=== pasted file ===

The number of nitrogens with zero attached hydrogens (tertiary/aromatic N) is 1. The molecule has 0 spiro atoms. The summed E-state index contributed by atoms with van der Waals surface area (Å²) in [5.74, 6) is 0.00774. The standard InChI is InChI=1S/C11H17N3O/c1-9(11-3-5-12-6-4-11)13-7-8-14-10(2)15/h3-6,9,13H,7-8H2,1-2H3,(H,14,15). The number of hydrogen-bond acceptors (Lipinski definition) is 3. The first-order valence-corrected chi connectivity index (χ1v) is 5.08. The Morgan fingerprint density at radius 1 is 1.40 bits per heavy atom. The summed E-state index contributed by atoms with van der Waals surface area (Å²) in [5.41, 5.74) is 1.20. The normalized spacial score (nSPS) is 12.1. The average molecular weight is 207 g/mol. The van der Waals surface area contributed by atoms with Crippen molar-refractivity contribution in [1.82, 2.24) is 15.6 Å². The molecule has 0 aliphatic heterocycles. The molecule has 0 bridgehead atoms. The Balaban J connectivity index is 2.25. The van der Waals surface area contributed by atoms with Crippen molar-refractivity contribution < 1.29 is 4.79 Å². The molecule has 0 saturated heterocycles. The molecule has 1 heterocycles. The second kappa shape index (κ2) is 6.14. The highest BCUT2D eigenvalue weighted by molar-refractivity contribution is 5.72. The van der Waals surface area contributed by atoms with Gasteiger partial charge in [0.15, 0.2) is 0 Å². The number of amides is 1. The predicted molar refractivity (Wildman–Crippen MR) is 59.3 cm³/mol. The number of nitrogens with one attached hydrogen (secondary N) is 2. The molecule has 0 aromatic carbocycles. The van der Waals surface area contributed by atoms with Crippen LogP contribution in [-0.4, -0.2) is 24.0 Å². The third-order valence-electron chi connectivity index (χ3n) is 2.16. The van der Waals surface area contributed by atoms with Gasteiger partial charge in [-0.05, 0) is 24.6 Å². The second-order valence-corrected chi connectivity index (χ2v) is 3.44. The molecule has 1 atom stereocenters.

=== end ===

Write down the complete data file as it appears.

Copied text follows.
The number of nitrogens with zero attached hydrogens (tertiary/aromatic N) is 1. The molecule has 0 spiro atoms. The summed E-state index contributed by atoms with van der Waals surface area (Å²) in [5.74, 6) is 0.00774. The standard InChI is InChI=1S/C11H17N3O/c1-9(11-3-5-12-6-4-11)13-7-8-14-10(2)15/h3-6,9,13H,7-8H2,1-2H3,(H,14,15). The number of hydrogen-bond acceptors (Lipinski definition) is 3. The first-order valence-corrected chi connectivity index (χ1v) is 5.08. The Morgan fingerprint density at radius 1 is 1.40 bits per heavy atom. The summed E-state index contributed by atoms with van der Waals surface area (Å²) in [5.41, 5.74) is 1.20. The normalized spacial score (nSPS) is 12.1. The average molecular weight is 207 g/mol. The van der Waals surface area contributed by atoms with Crippen molar-refractivity contribution in [1.82, 2.24) is 15.6 Å². The molecule has 0 aliphatic heterocycles. The molecule has 0 bridgehead atoms. The Balaban J connectivity index is 2.25. The van der Waals surface area contributed by atoms with Crippen molar-refractivity contribution < 1.29 is 4.79 Å². The molecule has 0 saturated heterocycles. The molecule has 1 heterocycles. The second kappa shape index (κ2) is 6.14. The highest BCUT2D eigenvalue weighted by molar-refractivity contribution is 5.72. The van der Waals surface area contributed by atoms with Gasteiger partial charge in [0.15, 0.2) is 0 Å². The number of amides is 1. The predicted molar refractivity (Wildman–Crippen MR) is 59.3 cm³/mol. The number of nitrogens with one attached hydrogen (secondary N) is 2. The molecule has 0 aromatic carbocycles. The van der Waals surface area contributed by atoms with Crippen LogP contribution in [-0.4, -0.2) is 24.0 Å². The third-order valence-electron chi connectivity index (χ3n) is 2.16. The van der Waals surface area contributed by atoms with Gasteiger partial charge in [-0.05, 0) is 24.6 Å². The second-order valence-corrected chi connectivity index (χ2v) is 3.44. The molecule has 1 atom stereocenters.